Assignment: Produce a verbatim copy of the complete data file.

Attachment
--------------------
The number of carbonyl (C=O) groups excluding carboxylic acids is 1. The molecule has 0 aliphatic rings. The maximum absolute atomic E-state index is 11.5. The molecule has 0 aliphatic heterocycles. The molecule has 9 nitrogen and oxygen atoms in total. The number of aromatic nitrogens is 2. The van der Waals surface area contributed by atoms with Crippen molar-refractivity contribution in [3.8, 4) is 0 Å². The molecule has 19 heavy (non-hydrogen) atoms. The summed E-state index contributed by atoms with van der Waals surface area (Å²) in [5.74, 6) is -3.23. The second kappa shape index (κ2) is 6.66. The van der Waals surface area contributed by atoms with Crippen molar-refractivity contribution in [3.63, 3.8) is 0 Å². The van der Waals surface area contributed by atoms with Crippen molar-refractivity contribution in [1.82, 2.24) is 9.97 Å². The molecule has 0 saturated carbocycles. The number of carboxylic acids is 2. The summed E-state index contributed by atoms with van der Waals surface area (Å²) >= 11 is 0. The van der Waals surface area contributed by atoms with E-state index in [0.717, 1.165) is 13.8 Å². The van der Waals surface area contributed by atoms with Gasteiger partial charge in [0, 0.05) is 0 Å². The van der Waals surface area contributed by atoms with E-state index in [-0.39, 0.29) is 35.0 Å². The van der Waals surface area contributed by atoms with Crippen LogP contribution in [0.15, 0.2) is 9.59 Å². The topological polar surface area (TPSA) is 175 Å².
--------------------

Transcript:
The number of carbonyl (C=O) groups excluding carboxylic acids is 1. The molecule has 0 aliphatic rings. The maximum absolute atomic E-state index is 11.5. The molecule has 0 aliphatic heterocycles. The molecule has 9 nitrogen and oxygen atoms in total. The number of aromatic nitrogens is 2. The van der Waals surface area contributed by atoms with Crippen molar-refractivity contribution in [3.8, 4) is 0 Å². The molecule has 19 heavy (non-hydrogen) atoms. The summed E-state index contributed by atoms with van der Waals surface area (Å²) in [5.74, 6) is -3.23. The second kappa shape index (κ2) is 6.66. The van der Waals surface area contributed by atoms with Crippen molar-refractivity contribution in [3.63, 3.8) is 0 Å². The van der Waals surface area contributed by atoms with Crippen molar-refractivity contribution in [1.82, 2.24) is 9.97 Å². The molecule has 0 saturated carbocycles. The number of carboxylic acids is 2. The summed E-state index contributed by atoms with van der Waals surface area (Å²) >= 11 is 0. The van der Waals surface area contributed by atoms with E-state index in [0.717, 1.165) is 13.8 Å². The van der Waals surface area contributed by atoms with Gasteiger partial charge in [0, 0.05) is 0 Å². The van der Waals surface area contributed by atoms with E-state index in [-0.39, 0.29) is 35.0 Å². The van der Waals surface area contributed by atoms with Crippen LogP contribution in [0.15, 0.2) is 9.59 Å². The topological polar surface area (TPSA) is 175 Å².